She walks in beauty, like the night
Of cloudless climes and starry skies;
And all that’s best of dark and bright
Meet in her aspect and her eyes;
Thus mellowed to that tender light
Which heaven to gaudy day denies.
Here are the first few lines in which the rhyme scheme is quite clear. Byron uses rhyming words at the end of lines and devices like alliteration and similes to create memorable imagery. Words like “gaudy day denies” and “Thus mellowed to that tender light” are great examples of poetic discourse.
Explore Lord Byron’s poetry.
The Diary of Virginia Woolf
In this example, readers can find expressive discourse. The author Virginia Woolf kept a diary, recording her personal recollections and emotions in its pages. These are examples of her own ideas, presented for their own reasons. She is not attempting to sway anyone to her point of view or make a reader feel something specific. Here is a quote from her diary:
I enjoy almost everything. Yet I have some restless searcher in me. Why is there not a discovery in life? Something one can lay hands on and say “This is it”? My depression is a harassed feeling. I’m looking: but that’s not it — that’s not it. What is it? And shall I die before I find it?
In these lines, she considers her emotions, tries to analyze them, and alludes to a deeper depression she can’t shake off. Within expressive discourse, readers can find a writer’s clear and unaltered thoughts.
“I Have a Dream” Speech by Martin Luther King, Jr.
This incredibly famous speech is an example of narrative and argumentative discourse. King expresses his thoughts and those at the heart of the Civil Rights movement. He creates calls to action, hoping to inspire those listening to join him, as well as persuade those who disagree with him to change their minds. Here are a few lines:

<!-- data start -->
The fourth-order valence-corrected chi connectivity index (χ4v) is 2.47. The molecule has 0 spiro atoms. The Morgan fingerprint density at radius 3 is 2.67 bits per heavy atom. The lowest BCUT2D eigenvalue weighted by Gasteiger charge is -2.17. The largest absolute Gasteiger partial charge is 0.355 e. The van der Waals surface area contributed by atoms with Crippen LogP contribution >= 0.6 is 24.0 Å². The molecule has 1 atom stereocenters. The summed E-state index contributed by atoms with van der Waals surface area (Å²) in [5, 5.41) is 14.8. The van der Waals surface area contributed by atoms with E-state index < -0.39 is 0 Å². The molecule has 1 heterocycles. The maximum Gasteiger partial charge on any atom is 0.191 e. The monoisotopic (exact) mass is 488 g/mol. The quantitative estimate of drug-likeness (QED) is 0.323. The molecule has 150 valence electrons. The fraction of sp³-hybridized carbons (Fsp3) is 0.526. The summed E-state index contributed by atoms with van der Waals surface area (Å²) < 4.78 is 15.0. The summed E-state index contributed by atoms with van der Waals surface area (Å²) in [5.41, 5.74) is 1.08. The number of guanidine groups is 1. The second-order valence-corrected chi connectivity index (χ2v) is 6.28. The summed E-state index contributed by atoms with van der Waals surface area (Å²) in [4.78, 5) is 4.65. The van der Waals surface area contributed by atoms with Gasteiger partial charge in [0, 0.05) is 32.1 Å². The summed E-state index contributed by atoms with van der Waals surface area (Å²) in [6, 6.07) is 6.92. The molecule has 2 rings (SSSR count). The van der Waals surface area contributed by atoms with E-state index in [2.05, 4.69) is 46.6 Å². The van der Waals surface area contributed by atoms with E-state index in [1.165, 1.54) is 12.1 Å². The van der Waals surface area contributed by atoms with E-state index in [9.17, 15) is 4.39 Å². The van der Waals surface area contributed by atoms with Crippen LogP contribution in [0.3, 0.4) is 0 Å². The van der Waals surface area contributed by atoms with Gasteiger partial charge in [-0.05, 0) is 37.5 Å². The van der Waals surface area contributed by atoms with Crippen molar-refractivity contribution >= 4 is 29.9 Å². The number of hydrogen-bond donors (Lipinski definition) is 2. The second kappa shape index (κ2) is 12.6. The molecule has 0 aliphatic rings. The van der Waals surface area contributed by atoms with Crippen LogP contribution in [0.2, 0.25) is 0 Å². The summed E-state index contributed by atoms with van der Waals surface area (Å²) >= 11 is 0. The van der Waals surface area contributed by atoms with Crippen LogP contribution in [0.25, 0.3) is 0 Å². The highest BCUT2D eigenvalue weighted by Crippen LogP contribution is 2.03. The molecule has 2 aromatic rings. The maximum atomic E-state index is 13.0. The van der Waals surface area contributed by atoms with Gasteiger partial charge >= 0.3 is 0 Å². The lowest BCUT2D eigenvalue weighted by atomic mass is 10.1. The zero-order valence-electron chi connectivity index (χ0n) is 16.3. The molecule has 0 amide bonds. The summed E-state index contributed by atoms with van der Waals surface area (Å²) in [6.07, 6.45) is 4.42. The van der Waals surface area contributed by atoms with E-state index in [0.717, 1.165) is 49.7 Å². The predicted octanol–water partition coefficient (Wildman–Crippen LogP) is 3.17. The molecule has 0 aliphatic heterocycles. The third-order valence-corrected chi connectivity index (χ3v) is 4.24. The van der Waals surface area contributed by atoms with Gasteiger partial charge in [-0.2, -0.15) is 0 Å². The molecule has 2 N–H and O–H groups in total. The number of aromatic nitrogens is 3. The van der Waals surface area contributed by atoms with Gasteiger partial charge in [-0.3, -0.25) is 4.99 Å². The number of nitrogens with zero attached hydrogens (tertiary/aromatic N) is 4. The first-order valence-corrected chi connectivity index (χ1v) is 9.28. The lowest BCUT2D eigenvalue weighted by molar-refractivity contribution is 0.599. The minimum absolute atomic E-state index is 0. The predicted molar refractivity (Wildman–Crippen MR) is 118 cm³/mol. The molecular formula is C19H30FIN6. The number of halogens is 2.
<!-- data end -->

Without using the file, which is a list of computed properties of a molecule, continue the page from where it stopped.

In a sense we’ve come to our nation’s capital to cash a check. When the architects of our republic wrote the magnificent words of the Constitution and the Declaration of Independence, they were signing a promissory note to which every American was to fall heir. This note was a promise that all men, yes, black men as well as white men, would be guaranteed the “unalienable Rights” of “Life, Liberty and the pursuit of Happiness.”
King’s words are clear, mostly formal, and to the point. He has a specific message he’s trying to spread, and he does not spend time adding in flowery language to obscure it.
Do Writers Use Discourse?
Discourse is used whenever and however a writer addresses a topic. It takes many different forms, as described above, and is crucial for conveying one’s experience. This might be through writing or through speech. Without communication, there would be no genres of literature nor any way for stories to be shared.
Related Literary Terms
- Literary Argument: the argument of a piece of literature is a statement towards the beginning of a work that declares what it’s going to be about.
- Pathos: an appeal made by the writer to the audience’s emotions in order to make them feel something.
- Imagery: refers to the elements of a poem that engage a reader’s senses. These are the important sights, sounds, feelings, and smells.
- Logos: the use of logic to create a persuasive argument in writing.